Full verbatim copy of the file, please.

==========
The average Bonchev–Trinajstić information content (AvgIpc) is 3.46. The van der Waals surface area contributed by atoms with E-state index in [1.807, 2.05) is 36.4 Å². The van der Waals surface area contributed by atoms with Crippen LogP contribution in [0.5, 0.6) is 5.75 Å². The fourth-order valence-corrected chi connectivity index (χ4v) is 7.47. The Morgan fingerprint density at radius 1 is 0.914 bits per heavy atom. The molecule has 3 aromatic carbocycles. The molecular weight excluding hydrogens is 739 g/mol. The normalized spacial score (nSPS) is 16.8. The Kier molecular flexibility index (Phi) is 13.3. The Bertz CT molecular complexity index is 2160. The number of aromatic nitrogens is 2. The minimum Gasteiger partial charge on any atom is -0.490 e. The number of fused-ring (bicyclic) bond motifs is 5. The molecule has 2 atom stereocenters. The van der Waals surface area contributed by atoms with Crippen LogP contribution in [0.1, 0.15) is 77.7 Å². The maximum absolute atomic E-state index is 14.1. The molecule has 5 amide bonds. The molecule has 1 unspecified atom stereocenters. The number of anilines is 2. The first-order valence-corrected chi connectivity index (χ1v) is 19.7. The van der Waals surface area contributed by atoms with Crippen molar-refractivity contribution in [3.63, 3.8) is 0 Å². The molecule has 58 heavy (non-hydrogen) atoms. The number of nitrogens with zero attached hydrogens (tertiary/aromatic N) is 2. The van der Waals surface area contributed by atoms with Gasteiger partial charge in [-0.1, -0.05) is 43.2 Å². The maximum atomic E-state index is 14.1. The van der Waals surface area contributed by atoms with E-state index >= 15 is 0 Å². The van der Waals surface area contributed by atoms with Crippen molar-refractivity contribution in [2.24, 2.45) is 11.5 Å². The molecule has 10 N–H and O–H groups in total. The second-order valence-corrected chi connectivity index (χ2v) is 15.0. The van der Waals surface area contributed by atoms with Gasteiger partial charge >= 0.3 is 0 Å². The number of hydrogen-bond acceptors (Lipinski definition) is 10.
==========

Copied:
The average Bonchev–Trinajstić information content (AvgIpc) is 3.46. The van der Waals surface area contributed by atoms with E-state index in [1.807, 2.05) is 36.4 Å². The van der Waals surface area contributed by atoms with Crippen LogP contribution in [0.5, 0.6) is 5.75 Å². The fourth-order valence-corrected chi connectivity index (χ4v) is 7.47. The Morgan fingerprint density at radius 1 is 0.914 bits per heavy atom. The molecule has 3 aromatic carbocycles. The molecular weight excluding hydrogens is 739 g/mol. The normalized spacial score (nSPS) is 16.8. The Kier molecular flexibility index (Phi) is 13.3. The Bertz CT molecular complexity index is 2160. The number of aromatic nitrogens is 2. The minimum Gasteiger partial charge on any atom is -0.490 e. The number of fused-ring (bicyclic) bond motifs is 5. The molecule has 2 atom stereocenters. The van der Waals surface area contributed by atoms with Crippen LogP contribution in [0.1, 0.15) is 77.7 Å². The maximum absolute atomic E-state index is 14.1. The molecule has 5 amide bonds. The molecule has 1 unspecified atom stereocenters. The number of anilines is 2. The first-order valence-corrected chi connectivity index (χ1v) is 19.7. The van der Waals surface area contributed by atoms with Crippen molar-refractivity contribution in [3.63, 3.8) is 0 Å². The molecule has 58 heavy (non-hydrogen) atoms. The number of nitrogens with zero attached hydrogens (tertiary/aromatic N) is 2. The van der Waals surface area contributed by atoms with Gasteiger partial charge in [-0.1, -0.05) is 43.2 Å². The maximum atomic E-state index is 14.1. The van der Waals surface area contributed by atoms with E-state index >= 15 is 0 Å². The van der Waals surface area contributed by atoms with Crippen molar-refractivity contribution in [2.24, 2.45) is 11.5 Å². The molecule has 10 N–H and O–H groups in total. The second-order valence-corrected chi connectivity index (χ2v) is 15.0. The van der Waals surface area contributed by atoms with Gasteiger partial charge >= 0.3 is 0 Å². The number of hydrogen-bond acceptors (Lipinski definition) is 10.